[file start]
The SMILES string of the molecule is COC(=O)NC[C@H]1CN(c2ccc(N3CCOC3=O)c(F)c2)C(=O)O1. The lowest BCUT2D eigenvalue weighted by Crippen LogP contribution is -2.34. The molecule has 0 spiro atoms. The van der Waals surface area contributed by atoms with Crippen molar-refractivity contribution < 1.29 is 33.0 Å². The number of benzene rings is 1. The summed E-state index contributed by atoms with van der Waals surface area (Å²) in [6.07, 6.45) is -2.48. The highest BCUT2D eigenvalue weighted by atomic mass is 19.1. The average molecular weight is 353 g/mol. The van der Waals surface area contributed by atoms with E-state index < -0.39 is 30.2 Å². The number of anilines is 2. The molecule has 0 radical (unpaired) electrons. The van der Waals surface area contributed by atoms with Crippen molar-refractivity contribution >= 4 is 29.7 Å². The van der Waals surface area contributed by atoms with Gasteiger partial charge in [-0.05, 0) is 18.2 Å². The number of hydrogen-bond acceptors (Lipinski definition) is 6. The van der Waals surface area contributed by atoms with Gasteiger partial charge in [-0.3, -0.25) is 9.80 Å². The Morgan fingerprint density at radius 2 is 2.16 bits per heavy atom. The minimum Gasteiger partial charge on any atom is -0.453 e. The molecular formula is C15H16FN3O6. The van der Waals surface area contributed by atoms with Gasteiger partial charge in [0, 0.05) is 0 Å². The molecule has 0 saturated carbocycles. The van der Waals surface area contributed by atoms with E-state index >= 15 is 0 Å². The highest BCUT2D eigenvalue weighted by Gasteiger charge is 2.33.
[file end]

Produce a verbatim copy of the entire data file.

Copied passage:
The SMILES string of the molecule is COC(=O)NC[C@H]1CN(c2ccc(N3CCOC3=O)c(F)c2)C(=O)O1. The lowest BCUT2D eigenvalue weighted by Crippen LogP contribution is -2.34. The molecule has 0 spiro atoms. The van der Waals surface area contributed by atoms with Crippen molar-refractivity contribution < 1.29 is 33.0 Å². The number of benzene rings is 1. The summed E-state index contributed by atoms with van der Waals surface area (Å²) in [6.07, 6.45) is -2.48. The highest BCUT2D eigenvalue weighted by atomic mass is 19.1. The average molecular weight is 353 g/mol. The van der Waals surface area contributed by atoms with E-state index < -0.39 is 30.2 Å². The number of anilines is 2. The molecule has 0 radical (unpaired) electrons. The van der Waals surface area contributed by atoms with Crippen molar-refractivity contribution >= 4 is 29.7 Å². The van der Waals surface area contributed by atoms with Gasteiger partial charge in [-0.05, 0) is 18.2 Å². The number of hydrogen-bond acceptors (Lipinski definition) is 6. The van der Waals surface area contributed by atoms with Gasteiger partial charge in [-0.3, -0.25) is 9.80 Å². The Morgan fingerprint density at radius 2 is 2.16 bits per heavy atom. The minimum Gasteiger partial charge on any atom is -0.453 e. The molecular formula is C15H16FN3O6. The van der Waals surface area contributed by atoms with Gasteiger partial charge in [0, 0.05) is 0 Å². The molecule has 0 saturated carbocycles. The van der Waals surface area contributed by atoms with E-state index >= 15 is 0 Å². The highest BCUT2D eigenvalue weighted by Gasteiger charge is 2.33.